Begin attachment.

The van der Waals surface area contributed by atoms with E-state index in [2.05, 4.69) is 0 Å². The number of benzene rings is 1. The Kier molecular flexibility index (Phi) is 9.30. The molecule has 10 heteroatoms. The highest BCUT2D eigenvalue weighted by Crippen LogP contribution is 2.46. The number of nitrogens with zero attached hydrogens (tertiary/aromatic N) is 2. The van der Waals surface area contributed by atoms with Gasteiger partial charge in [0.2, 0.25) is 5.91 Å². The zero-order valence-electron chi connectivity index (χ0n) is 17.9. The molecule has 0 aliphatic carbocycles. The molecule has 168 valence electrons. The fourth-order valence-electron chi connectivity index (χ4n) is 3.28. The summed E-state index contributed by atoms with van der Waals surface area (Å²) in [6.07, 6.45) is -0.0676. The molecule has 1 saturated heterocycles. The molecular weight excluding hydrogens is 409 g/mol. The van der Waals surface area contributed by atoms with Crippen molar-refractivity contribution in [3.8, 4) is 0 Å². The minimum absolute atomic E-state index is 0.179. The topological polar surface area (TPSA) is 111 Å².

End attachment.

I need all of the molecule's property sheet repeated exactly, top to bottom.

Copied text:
The van der Waals surface area contributed by atoms with E-state index in [2.05, 4.69) is 0 Å². The number of benzene rings is 1. The Kier molecular flexibility index (Phi) is 9.30. The molecule has 10 heteroatoms. The highest BCUT2D eigenvalue weighted by Crippen LogP contribution is 2.46. The number of nitrogens with zero attached hydrogens (tertiary/aromatic N) is 2. The van der Waals surface area contributed by atoms with Gasteiger partial charge in [0.2, 0.25) is 5.91 Å². The zero-order valence-electron chi connectivity index (χ0n) is 17.9. The molecule has 0 aliphatic carbocycles. The molecule has 168 valence electrons. The fourth-order valence-electron chi connectivity index (χ4n) is 3.28. The summed E-state index contributed by atoms with van der Waals surface area (Å²) in [6.07, 6.45) is -0.0676. The molecule has 1 saturated heterocycles. The molecular weight excluding hydrogens is 409 g/mol. The van der Waals surface area contributed by atoms with Crippen molar-refractivity contribution in [3.8, 4) is 0 Å². The minimum absolute atomic E-state index is 0.179. The topological polar surface area (TPSA) is 111 Å².